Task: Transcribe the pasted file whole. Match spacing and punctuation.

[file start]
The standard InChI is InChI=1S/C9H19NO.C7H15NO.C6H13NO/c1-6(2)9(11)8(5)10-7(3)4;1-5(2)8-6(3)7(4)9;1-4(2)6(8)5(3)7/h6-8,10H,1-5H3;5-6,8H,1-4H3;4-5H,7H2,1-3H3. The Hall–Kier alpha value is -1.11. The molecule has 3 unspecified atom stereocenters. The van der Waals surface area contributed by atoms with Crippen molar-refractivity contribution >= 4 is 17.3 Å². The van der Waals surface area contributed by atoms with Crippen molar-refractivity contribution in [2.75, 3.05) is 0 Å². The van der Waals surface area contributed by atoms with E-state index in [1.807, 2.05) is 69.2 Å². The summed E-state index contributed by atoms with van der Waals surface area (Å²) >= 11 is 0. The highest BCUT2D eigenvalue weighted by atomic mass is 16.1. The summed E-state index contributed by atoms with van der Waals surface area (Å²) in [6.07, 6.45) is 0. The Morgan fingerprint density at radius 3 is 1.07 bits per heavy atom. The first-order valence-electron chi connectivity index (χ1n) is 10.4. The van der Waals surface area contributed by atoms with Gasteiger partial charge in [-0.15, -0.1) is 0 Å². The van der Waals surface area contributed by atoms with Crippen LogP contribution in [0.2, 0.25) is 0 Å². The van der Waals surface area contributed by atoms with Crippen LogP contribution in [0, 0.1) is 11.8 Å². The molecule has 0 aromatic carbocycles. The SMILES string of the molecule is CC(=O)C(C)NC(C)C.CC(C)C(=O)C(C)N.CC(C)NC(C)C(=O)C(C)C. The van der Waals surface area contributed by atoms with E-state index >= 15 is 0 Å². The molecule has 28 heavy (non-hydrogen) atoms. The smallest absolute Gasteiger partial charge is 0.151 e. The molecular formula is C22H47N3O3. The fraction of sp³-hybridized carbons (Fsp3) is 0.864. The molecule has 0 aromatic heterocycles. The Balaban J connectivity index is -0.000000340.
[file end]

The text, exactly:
The standard InChI is InChI=1S/C9H19NO.C7H15NO.C6H13NO/c1-6(2)9(11)8(5)10-7(3)4;1-5(2)8-6(3)7(4)9;1-4(2)6(8)5(3)7/h6-8,10H,1-5H3;5-6,8H,1-4H3;4-5H,7H2,1-3H3. The Hall–Kier alpha value is -1.11. The molecule has 3 unspecified atom stereocenters. The van der Waals surface area contributed by atoms with Crippen molar-refractivity contribution >= 4 is 17.3 Å². The van der Waals surface area contributed by atoms with Crippen molar-refractivity contribution in [2.75, 3.05) is 0 Å². The van der Waals surface area contributed by atoms with E-state index in [1.807, 2.05) is 69.2 Å². The summed E-state index contributed by atoms with van der Waals surface area (Å²) >= 11 is 0. The highest BCUT2D eigenvalue weighted by atomic mass is 16.1. The summed E-state index contributed by atoms with van der Waals surface area (Å²) in [6.07, 6.45) is 0. The Morgan fingerprint density at radius 3 is 1.07 bits per heavy atom. The first-order valence-electron chi connectivity index (χ1n) is 10.4. The van der Waals surface area contributed by atoms with Gasteiger partial charge in [-0.15, -0.1) is 0 Å². The van der Waals surface area contributed by atoms with Crippen LogP contribution in [0.2, 0.25) is 0 Å². The van der Waals surface area contributed by atoms with Crippen LogP contribution in [0, 0.1) is 11.8 Å². The molecule has 0 aromatic carbocycles. The SMILES string of the molecule is CC(=O)C(C)NC(C)C.CC(C)C(=O)C(C)N.CC(C)NC(C)C(=O)C(C)C. The van der Waals surface area contributed by atoms with E-state index >= 15 is 0 Å². The molecule has 28 heavy (non-hydrogen) atoms. The smallest absolute Gasteiger partial charge is 0.151 e. The molecular formula is C22H47N3O3. The fraction of sp³-hybridized carbons (Fsp3) is 0.864. The molecule has 0 aromatic heterocycles. The Balaban J connectivity index is -0.000000340.